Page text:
If you are passionate about bringing those who break the law to justice, then you might want to consider an exciting and rewarding career as a criminal investigator.
Criminal Investigation Job Description
Criminal investigators work with police and detectives to apprehend those who have broken the law. Investigations may end in warnings, citations or arrest. Many spend a good portion of their time writing reports about their encounters. Criminal investigators play a crucial role in the criminal justice system by keeping criminals off of our streets and seeing that justice is served.
Criminal Investigation Degree
The educational requirements for criminal investigators range from a high school diploma to a college or university degree or graduate degree. Most police officers and criminal detectives learn on the job through a training academy. Some departments require the completion of 1-2 years of college coursework, and in some instances, a degree.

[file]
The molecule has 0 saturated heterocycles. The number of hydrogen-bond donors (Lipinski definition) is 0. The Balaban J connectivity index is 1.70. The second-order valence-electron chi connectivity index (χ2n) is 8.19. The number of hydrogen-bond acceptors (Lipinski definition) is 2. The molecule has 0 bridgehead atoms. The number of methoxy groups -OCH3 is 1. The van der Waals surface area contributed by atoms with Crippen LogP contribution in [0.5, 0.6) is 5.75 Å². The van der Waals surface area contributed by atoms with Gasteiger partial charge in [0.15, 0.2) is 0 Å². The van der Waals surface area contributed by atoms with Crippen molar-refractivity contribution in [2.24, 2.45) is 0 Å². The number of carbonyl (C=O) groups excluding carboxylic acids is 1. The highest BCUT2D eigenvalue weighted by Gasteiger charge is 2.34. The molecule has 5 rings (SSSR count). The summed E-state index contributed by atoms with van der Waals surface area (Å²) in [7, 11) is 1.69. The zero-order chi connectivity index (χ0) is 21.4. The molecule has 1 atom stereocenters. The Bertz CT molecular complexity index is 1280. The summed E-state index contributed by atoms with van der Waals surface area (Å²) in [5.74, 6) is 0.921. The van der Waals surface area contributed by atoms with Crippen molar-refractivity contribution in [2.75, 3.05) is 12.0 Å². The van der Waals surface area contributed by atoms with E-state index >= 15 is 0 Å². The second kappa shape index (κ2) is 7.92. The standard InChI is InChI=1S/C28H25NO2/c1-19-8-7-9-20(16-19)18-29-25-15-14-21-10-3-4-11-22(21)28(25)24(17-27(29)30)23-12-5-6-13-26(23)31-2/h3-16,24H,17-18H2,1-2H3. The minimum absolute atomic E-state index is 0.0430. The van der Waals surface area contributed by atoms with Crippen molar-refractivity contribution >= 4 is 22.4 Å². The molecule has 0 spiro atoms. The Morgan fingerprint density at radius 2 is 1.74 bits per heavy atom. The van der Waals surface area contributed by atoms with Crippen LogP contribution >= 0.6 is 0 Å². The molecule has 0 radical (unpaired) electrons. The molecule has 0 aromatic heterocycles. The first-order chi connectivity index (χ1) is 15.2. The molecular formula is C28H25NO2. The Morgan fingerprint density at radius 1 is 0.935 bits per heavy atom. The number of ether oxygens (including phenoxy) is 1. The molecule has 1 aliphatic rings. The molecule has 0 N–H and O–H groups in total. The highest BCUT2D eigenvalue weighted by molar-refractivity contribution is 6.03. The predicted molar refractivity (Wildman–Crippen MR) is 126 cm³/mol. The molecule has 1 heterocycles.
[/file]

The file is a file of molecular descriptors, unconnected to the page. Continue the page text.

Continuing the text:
The most common degrees for this field, which falls within the field of criminal justice, are a certificate, an associate degree and a bachelor’s degree. According to the Bureau of Labor Statistics, “Bilingual applicants with college training in police science or with military police experience will have the best opportunities,” so you may want to hone up on a second language to round out your resume.
If you choose to study criminal investigation online, make sure that the school you choose is accredited, and do some research to see whether or not their graduating students have been able to find jobs. It may seem like a hassle, but a little research now could save you time and money in the years to come.
Criminal Investigation Salary
According to the Bureau of Labor Statistics, “In May 2008, median annual wages of detectives and criminal investigators were $60,910. The middle 50 percent earned between $45,930 and $81,490. The lowest 10 percent earned less than $36,500, and the highest 10 percent earned more than $97,870. Median annual wages were $73,170 in Federal Government, $53,910 in State government, and $55,930 in local government.”
Of course, when it comes to salary, it’s important to take a number of different factors into account, including employer type, location, number of years spent in the field and finally, level of education. Generally speaking, the more education one has, the more likely they are to make a higher salary. So what are you waiting for? Request information for an online criminal investigation degree today.